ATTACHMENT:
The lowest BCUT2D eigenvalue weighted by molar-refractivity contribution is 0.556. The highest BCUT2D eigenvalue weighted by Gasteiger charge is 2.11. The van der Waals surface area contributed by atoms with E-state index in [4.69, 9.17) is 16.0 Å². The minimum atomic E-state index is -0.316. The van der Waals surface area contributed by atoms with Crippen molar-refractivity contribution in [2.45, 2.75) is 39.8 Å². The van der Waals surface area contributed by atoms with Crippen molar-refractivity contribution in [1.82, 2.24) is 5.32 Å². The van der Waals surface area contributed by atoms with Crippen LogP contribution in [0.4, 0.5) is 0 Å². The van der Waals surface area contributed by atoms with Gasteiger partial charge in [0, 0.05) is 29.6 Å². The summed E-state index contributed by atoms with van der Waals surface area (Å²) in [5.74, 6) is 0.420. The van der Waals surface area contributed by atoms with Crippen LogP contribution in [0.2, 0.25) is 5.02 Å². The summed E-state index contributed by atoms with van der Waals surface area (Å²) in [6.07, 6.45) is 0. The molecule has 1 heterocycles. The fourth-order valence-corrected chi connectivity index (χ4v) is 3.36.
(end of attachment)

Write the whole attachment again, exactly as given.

The lowest BCUT2D eigenvalue weighted by molar-refractivity contribution is 0.556. The highest BCUT2D eigenvalue weighted by Gasteiger charge is 2.11. The van der Waals surface area contributed by atoms with E-state index in [4.69, 9.17) is 16.0 Å². The minimum atomic E-state index is -0.316. The van der Waals surface area contributed by atoms with Crippen molar-refractivity contribution in [2.45, 2.75) is 39.8 Å². The van der Waals surface area contributed by atoms with Crippen molar-refractivity contribution in [1.82, 2.24) is 5.32 Å². The van der Waals surface area contributed by atoms with Crippen LogP contribution in [0.4, 0.5) is 0 Å². The van der Waals surface area contributed by atoms with Gasteiger partial charge in [0, 0.05) is 29.6 Å². The summed E-state index contributed by atoms with van der Waals surface area (Å²) in [5.74, 6) is 0.420. The van der Waals surface area contributed by atoms with Crippen LogP contribution in [0.2, 0.25) is 5.02 Å². The summed E-state index contributed by atoms with van der Waals surface area (Å²) in [6.07, 6.45) is 0. The molecule has 1 heterocycles. The fourth-order valence-corrected chi connectivity index (χ4v) is 3.36.